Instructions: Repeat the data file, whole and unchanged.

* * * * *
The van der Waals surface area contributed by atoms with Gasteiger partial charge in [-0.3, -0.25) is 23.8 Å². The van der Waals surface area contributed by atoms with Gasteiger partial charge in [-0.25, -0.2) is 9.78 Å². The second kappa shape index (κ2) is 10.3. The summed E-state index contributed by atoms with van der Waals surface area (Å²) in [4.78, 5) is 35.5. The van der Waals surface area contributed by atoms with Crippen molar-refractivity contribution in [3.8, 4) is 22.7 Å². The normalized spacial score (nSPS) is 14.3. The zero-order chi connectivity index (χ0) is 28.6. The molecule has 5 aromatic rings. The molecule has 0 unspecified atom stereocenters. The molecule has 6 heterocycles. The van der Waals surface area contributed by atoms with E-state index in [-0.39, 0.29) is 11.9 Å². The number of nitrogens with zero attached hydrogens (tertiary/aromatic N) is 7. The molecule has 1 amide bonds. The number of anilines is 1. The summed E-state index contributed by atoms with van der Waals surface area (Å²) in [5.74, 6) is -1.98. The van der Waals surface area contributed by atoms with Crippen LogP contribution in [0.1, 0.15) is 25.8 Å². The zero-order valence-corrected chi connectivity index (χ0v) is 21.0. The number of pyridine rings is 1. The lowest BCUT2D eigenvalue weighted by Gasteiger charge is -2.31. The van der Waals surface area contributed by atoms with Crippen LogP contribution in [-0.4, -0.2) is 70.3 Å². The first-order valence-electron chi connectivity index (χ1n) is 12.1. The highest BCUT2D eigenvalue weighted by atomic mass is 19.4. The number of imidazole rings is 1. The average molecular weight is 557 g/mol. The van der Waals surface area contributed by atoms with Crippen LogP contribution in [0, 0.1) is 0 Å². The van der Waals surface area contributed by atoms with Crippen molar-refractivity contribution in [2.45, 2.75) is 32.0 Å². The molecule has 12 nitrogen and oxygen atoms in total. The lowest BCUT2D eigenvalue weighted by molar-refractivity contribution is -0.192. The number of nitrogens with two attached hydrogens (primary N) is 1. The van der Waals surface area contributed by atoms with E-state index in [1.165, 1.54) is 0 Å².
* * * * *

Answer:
The van der Waals surface area contributed by atoms with Gasteiger partial charge in [-0.3, -0.25) is 23.8 Å². The van der Waals surface area contributed by atoms with Gasteiger partial charge in [-0.25, -0.2) is 9.78 Å². The second kappa shape index (κ2) is 10.3. The summed E-state index contributed by atoms with van der Waals surface area (Å²) in [4.78, 5) is 35.5. The van der Waals surface area contributed by atoms with Crippen molar-refractivity contribution in [3.8, 4) is 22.7 Å². The normalized spacial score (nSPS) is 14.3. The zero-order chi connectivity index (χ0) is 28.6. The molecule has 5 aromatic rings. The molecule has 0 unspecified atom stereocenters. The molecule has 6 heterocycles. The van der Waals surface area contributed by atoms with E-state index in [-0.39, 0.29) is 11.9 Å². The number of nitrogens with zero attached hydrogens (tertiary/aromatic N) is 7. The molecule has 1 amide bonds. The number of anilines is 1. The summed E-state index contributed by atoms with van der Waals surface area (Å²) in [5.74, 6) is -1.98. The van der Waals surface area contributed by atoms with Crippen LogP contribution in [0.1, 0.15) is 25.8 Å². The zero-order valence-corrected chi connectivity index (χ0v) is 21.0. The number of pyridine rings is 1. The lowest BCUT2D eigenvalue weighted by Gasteiger charge is -2.31. The van der Waals surface area contributed by atoms with Crippen LogP contribution in [-0.4, -0.2) is 70.3 Å². The first-order valence-electron chi connectivity index (χ1n) is 12.1. The highest BCUT2D eigenvalue weighted by atomic mass is 19.4. The number of imidazole rings is 1. The average molecular weight is 557 g/mol. The van der Waals surface area contributed by atoms with Crippen LogP contribution in [0, 0.1) is 0 Å². The van der Waals surface area contributed by atoms with Crippen molar-refractivity contribution in [2.45, 2.75) is 32.0 Å². The molecule has 12 nitrogen and oxygen atoms in total. The lowest BCUT2D eigenvalue weighted by molar-refractivity contribution is -0.192. The number of nitrogens with two attached hydrogens (primary N) is 1. The van der Waals surface area contributed by atoms with E-state index in [1.165, 1.54) is 0 Å².